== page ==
Alister Hughes 7th February, 1975
P 0 Box 65
THE GRENADA NEWSLETTER
For week ending 8th February. 1975 .401o [L
MILITARY TECHNICAL ASSISTANCE FOR GRENADA
The Government of Grenada is to receive technical assistance from
other Commonwealth countries in the form of police and military
experts to assist in the preparation of disciplined, efficient
and effected forces.
This was disclosed by Sir Leo de Gale, Governor General of
Grenada on February 5th as he delivered the Speech from the
Throne at the opening of the second session of Grenada's first
Parliament as an independent nation.
In the Speech, Sir Leo said that his Government believed that
"this will be a time to plant, a time of peace and a time of
love". The Government thought that there had been "enough
of opposing for opposition sake", and that "the frivolities
that might have enchanted a few of our people have all lost
their novelty and appeal".
The Governor General warned, however, that "the preservation of
the new freedom for which we have waited so long, demands maximum
security and preparedness so that the misguided few who may still
continue among us, will not be tempted into falling into
Uutlinning the Governments programme for 1975, Sir Leo said that
it was recognized that Agriculture was the main source of income,
employment and foreign exchange, and that, during 1975, special
attention will be paid to the diversification of Agriculture,
Improvement of Marketing facilities, import substitution,
The Grenada Newsletter
improvement and expansion of the livestock industry, resuscitation
of the sugar and lime industries, and research' and control of
recent outbreaks of diseases in the coconut industry.
Other aspects of Government's activities will include the
establishment of Junior Seccndary schools to cater to children
in the 12 to 15 age group, and the Governor General said that
work had already begun on two of these schools and plans for
another were being prepared.
The Throne speech revealed that 2.25 million pounds of British
Development aid had been approved for Grenada for the period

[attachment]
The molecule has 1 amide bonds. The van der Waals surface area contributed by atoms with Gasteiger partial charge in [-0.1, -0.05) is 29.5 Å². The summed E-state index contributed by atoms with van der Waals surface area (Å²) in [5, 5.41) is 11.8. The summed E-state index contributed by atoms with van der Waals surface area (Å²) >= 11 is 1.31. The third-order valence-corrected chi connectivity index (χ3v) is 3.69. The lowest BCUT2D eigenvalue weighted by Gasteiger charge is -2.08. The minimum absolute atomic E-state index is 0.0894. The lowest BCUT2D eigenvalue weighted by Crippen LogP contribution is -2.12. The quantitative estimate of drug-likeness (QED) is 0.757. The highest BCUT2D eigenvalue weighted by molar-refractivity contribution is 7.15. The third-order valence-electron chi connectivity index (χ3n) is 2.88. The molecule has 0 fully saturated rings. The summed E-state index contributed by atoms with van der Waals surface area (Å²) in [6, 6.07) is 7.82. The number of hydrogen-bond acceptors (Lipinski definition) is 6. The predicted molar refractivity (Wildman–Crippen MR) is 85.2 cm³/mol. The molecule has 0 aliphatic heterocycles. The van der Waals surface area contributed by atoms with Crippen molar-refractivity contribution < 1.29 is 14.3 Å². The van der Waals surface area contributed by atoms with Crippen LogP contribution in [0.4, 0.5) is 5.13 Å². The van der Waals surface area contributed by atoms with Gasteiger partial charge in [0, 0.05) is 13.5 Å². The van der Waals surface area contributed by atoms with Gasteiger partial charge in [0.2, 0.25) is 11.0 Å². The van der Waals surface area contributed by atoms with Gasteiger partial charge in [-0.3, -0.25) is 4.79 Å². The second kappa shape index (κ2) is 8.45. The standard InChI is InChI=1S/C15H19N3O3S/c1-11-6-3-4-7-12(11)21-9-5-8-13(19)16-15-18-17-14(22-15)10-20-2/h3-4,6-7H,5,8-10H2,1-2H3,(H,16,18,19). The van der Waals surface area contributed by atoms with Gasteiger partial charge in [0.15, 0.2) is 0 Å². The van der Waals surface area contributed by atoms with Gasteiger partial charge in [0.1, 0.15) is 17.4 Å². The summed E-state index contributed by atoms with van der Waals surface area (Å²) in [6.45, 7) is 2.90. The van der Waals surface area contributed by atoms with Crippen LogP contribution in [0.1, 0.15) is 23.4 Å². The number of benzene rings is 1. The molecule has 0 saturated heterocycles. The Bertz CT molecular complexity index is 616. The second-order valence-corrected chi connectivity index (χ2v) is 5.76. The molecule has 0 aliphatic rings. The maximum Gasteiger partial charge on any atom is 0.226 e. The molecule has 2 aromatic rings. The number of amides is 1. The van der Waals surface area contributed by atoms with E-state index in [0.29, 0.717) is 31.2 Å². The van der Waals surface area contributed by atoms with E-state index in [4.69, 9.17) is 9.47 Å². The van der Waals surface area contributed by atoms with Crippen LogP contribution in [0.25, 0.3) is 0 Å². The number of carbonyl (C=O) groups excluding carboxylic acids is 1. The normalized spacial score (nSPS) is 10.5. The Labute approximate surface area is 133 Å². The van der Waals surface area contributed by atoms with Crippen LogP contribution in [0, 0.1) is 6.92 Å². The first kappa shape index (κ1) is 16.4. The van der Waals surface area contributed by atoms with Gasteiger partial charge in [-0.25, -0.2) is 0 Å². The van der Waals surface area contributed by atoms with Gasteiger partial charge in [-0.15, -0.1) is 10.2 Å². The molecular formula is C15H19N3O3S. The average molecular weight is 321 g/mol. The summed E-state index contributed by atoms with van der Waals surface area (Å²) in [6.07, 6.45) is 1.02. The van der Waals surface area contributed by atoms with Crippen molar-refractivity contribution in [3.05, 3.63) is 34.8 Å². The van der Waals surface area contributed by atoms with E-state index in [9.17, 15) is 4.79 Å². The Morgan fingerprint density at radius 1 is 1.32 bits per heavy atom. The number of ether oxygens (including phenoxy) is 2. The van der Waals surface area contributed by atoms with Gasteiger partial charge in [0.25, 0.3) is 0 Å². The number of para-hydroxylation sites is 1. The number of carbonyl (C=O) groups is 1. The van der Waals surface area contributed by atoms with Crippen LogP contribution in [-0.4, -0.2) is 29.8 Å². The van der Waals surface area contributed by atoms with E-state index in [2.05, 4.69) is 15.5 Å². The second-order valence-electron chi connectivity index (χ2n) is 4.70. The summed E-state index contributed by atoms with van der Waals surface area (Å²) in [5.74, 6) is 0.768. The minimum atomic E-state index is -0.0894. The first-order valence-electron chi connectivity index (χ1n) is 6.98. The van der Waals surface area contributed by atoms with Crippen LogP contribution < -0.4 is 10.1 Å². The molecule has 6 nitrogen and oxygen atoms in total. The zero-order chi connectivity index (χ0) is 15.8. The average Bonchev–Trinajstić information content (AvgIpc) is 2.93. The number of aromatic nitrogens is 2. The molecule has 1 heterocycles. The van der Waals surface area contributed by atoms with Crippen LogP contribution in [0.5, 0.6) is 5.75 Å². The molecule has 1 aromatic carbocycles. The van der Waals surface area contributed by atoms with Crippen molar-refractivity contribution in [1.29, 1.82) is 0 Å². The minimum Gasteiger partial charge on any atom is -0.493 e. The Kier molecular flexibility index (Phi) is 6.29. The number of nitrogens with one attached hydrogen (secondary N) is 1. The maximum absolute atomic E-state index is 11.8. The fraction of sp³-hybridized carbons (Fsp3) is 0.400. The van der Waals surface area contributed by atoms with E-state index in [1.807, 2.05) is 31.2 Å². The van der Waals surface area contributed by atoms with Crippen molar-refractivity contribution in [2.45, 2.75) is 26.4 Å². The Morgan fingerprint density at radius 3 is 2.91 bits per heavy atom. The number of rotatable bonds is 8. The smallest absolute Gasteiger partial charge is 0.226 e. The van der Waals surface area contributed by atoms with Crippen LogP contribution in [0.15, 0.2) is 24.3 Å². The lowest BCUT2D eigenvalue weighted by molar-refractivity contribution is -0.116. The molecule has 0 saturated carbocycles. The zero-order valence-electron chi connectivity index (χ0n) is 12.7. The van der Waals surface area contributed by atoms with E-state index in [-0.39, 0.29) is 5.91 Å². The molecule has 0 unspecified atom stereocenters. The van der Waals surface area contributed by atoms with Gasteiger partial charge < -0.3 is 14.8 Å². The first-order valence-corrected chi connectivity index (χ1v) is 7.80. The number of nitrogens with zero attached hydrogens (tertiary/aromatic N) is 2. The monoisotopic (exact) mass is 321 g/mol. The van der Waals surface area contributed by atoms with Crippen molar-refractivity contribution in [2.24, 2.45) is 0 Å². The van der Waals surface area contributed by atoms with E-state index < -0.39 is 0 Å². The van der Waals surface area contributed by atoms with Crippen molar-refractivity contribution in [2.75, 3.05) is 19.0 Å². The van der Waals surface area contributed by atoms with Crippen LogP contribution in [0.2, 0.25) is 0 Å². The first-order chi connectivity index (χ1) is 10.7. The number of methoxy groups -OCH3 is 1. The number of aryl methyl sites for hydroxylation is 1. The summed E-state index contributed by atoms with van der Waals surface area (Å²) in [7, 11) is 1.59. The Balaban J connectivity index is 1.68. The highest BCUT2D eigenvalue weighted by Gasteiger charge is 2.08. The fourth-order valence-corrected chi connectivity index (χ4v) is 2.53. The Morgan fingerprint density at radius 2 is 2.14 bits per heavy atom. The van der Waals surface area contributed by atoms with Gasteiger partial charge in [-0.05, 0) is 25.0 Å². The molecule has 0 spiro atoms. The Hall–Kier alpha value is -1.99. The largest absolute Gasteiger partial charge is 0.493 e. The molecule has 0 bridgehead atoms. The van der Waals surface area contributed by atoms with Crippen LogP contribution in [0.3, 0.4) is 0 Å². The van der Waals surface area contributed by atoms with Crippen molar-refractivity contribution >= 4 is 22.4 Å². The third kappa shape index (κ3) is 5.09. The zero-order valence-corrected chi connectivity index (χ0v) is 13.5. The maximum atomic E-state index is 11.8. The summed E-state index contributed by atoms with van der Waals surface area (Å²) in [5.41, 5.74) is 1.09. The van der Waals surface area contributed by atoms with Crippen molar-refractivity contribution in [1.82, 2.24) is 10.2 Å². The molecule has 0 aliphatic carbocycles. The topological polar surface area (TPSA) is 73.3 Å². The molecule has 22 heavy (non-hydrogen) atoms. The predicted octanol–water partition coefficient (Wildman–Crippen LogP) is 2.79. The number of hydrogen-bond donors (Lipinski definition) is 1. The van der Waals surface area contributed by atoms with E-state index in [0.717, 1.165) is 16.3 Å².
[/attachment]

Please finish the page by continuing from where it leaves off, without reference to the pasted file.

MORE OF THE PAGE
ending 31st March 1976, and that the Grenada Government would
raise funds by the sale of debentures to finance specific projects.
It was also revealed that Government was now studying the Report
of a Committee set up to examine the possibilities of changing the
island's fiscal system to that of a "tax haven", and that, during
1975, the Government proposes to subject to exchange control
procedures all transactions relating to the purchases of
currencies, "so that the present easy movement of capital could
The debate on the Throne Speech has been deferred to a date
to be named.
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THE GRENADA NEWSLETTER
The Soroptimists Club if Grenada were hosts this week to two
top-ranking officers of the organisation who are now on a
Caribbean tour of Area Clubs.
These visitors were Miss Ruth Harris f.D., F.R.C., (Pathology),
M.R.C.P.E., President of Soroptimist International of Great
Britain & Ireland, and Mrs Uinnie Ward of Barbados, President
of the Caribbean Area Council of Soroptimist Clubs.
During their stay in Grenada, the visiting Soroptimists paid
courtesy calls on the Governor General, Sir Leo DeGale, and
Lady DeGale, and were guests of honour at a cocktail party at
the home of Soroptimist Jean Fisher, where they were presented
by moments and packets of spices.
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LEADER UF OPPOSITION NOW SOLICITOR
On February 4th, in the High Court in St. George's, the
Honourable Herbert Blaize, Leader of the Opposition in the House
of Representatives was admitted to practice as a solicitor.
Before hr Justice George Cabral, and a court room crowded with
barristers, solicitors and well wishers, Mr George Clyne,
Barrister at Law, and former Speaker of the House of Representatives
presented the Motion requesting Mr Blaize's admission.
Mr Clyne, relating the life story of Mr Blaize, said he had been
severely handicapped by an automobile accident in his youth,
an accident, the effects of which were still being felt, but,
THE GRENADA NEWSLETTER
nevertheless, Mr Blaize had lived a fulj. and productive life and
had had a distinguished career which included the holding of the
positions of Chief Minister and Premier of Grenada.
It was this political career which, Mr Clyne said, had delayed
Mr Blaize's completion of his studies qs a Solicitor until the
age of 55 which he has now achieved. Mr Blaize was first
articled to Mr Clyne some 20 years agq, but it was not until
last November that he sat and passed his final examinations.
Following the acceptance of the Motipo for admission, the Court
was adjourned and Mr Blaize was mobbtid by the crowd of men,
women and children who were in the Court for the occasion.
7th February, 1975